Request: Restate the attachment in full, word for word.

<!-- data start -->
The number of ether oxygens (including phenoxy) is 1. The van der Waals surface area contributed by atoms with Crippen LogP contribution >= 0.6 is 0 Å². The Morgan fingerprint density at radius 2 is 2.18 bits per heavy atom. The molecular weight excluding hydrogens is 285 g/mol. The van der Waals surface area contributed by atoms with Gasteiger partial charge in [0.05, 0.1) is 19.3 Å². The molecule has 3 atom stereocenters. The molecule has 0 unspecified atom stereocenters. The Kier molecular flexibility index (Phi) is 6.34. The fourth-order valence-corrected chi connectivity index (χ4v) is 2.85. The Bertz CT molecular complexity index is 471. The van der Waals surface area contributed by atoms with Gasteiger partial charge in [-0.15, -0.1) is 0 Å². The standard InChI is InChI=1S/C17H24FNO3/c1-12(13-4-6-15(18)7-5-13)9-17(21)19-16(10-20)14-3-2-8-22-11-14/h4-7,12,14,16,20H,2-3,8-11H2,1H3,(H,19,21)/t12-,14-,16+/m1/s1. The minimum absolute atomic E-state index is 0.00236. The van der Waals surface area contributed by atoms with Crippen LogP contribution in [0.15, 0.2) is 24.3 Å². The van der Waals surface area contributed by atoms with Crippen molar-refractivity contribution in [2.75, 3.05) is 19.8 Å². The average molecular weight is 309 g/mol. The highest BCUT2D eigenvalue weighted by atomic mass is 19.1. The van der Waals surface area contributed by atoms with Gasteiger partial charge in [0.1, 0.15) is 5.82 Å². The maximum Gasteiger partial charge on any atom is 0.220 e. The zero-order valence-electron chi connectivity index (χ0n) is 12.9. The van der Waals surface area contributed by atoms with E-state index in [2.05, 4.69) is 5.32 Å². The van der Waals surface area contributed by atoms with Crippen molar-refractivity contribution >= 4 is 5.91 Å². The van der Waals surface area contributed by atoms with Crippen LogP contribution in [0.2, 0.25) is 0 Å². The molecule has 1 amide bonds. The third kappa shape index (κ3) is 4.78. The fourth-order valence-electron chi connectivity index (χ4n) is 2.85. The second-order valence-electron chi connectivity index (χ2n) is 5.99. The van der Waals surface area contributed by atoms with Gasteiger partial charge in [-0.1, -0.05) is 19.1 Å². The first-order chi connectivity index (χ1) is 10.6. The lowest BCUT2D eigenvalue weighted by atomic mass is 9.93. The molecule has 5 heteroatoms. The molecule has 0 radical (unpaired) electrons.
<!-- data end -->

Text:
The number of ether oxygens (including phenoxy) is 1. The van der Waals surface area contributed by atoms with Crippen LogP contribution >= 0.6 is 0 Å². The Morgan fingerprint density at radius 2 is 2.18 bits per heavy atom. The molecular weight excluding hydrogens is 285 g/mol. The van der Waals surface area contributed by atoms with Gasteiger partial charge in [0.05, 0.1) is 19.3 Å². The molecule has 3 atom stereocenters. The molecule has 0 unspecified atom stereocenters. The Kier molecular flexibility index (Phi) is 6.34. The fourth-order valence-corrected chi connectivity index (χ4v) is 2.85. The Bertz CT molecular complexity index is 471. The van der Waals surface area contributed by atoms with Gasteiger partial charge in [-0.15, -0.1) is 0 Å². The standard InChI is InChI=1S/C17H24FNO3/c1-12(13-4-6-15(18)7-5-13)9-17(21)19-16(10-20)14-3-2-8-22-11-14/h4-7,12,14,16,20H,2-3,8-11H2,1H3,(H,19,21)/t12-,14-,16+/m1/s1. The minimum absolute atomic E-state index is 0.00236. The van der Waals surface area contributed by atoms with Crippen LogP contribution in [0.15, 0.2) is 24.3 Å². The van der Waals surface area contributed by atoms with Crippen molar-refractivity contribution in [2.75, 3.05) is 19.8 Å². The average molecular weight is 309 g/mol. The highest BCUT2D eigenvalue weighted by atomic mass is 19.1. The van der Waals surface area contributed by atoms with Gasteiger partial charge in [0.1, 0.15) is 5.82 Å². The maximum Gasteiger partial charge on any atom is 0.220 e. The zero-order valence-electron chi connectivity index (χ0n) is 12.9. The van der Waals surface area contributed by atoms with E-state index in [2.05, 4.69) is 5.32 Å². The van der Waals surface area contributed by atoms with Crippen molar-refractivity contribution >= 4 is 5.91 Å². The van der Waals surface area contributed by atoms with Crippen LogP contribution in [0.2, 0.25) is 0 Å². The molecule has 1 amide bonds. The third kappa shape index (κ3) is 4.78. The fourth-order valence-electron chi connectivity index (χ4n) is 2.85. The second-order valence-electron chi connectivity index (χ2n) is 5.99. The van der Waals surface area contributed by atoms with Gasteiger partial charge in [-0.1, -0.05) is 19.1 Å². The first-order chi connectivity index (χ1) is 10.6. The lowest BCUT2D eigenvalue weighted by atomic mass is 9.93. The molecule has 5 heteroatoms. The molecule has 0 radical (unpaired) electrons.